During processing of fluid multiphase systems, dispersions of drops or bubbles occur in surrounding (continuous) phases. The size and stability of these fluid particles is relevant e.g. for the flow regime and the pressure drop in pipelines as well as the separation efficiency in a separator located downstream of the well head. While during the process and transport small particles have advantages regarding homogeneity of the system, phase separation requires particle growth through coalescence. Coalescence is a complex occurence comprising micro fluid dynamical and interfacial phenomena. Correctly understanding the governing mechanisms is the key to describing multiphase flow. Commercially available software like Ansys or Open Foam are not capable to correctly describe coalescence inhibiting effects like the reduced mobility of interfaces due to surface active molecules.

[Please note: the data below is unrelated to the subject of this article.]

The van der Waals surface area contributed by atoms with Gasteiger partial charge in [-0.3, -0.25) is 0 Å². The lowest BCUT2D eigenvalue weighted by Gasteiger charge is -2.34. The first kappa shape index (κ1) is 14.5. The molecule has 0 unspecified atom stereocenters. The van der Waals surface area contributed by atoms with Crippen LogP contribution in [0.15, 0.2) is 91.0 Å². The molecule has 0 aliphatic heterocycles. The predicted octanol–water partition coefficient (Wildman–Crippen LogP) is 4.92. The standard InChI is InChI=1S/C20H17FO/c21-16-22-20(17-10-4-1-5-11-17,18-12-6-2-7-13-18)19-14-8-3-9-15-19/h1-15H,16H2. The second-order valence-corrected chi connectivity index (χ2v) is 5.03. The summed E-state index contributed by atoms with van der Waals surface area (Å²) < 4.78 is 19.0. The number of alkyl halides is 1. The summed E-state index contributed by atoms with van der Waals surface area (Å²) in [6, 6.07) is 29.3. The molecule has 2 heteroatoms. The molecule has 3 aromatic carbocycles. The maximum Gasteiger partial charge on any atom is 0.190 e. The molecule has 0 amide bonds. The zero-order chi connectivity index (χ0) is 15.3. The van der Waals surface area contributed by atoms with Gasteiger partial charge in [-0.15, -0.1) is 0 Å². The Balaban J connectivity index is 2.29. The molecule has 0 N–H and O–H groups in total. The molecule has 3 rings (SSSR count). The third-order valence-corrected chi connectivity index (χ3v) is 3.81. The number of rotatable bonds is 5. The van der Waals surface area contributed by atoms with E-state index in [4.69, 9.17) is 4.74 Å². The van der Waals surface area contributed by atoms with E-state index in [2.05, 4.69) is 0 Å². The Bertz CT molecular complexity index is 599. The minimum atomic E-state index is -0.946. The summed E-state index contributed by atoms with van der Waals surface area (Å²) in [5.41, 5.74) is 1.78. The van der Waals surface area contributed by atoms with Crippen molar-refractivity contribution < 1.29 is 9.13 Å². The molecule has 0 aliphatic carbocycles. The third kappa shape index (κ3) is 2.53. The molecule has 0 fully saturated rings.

Based on the above introduction, the proposed thesis includes the following tasks:
- General description of the relevance of coalescence in liquid-liquid separation.
- Principle governing mechanisms in coalescence, especially in presence of surface active molecules.
- Literature search on the actual state of the art regarding mathematical modelling of coalescence in multiphase flow.
- Description of the knowledge gap and suggestion how to tackle this gap.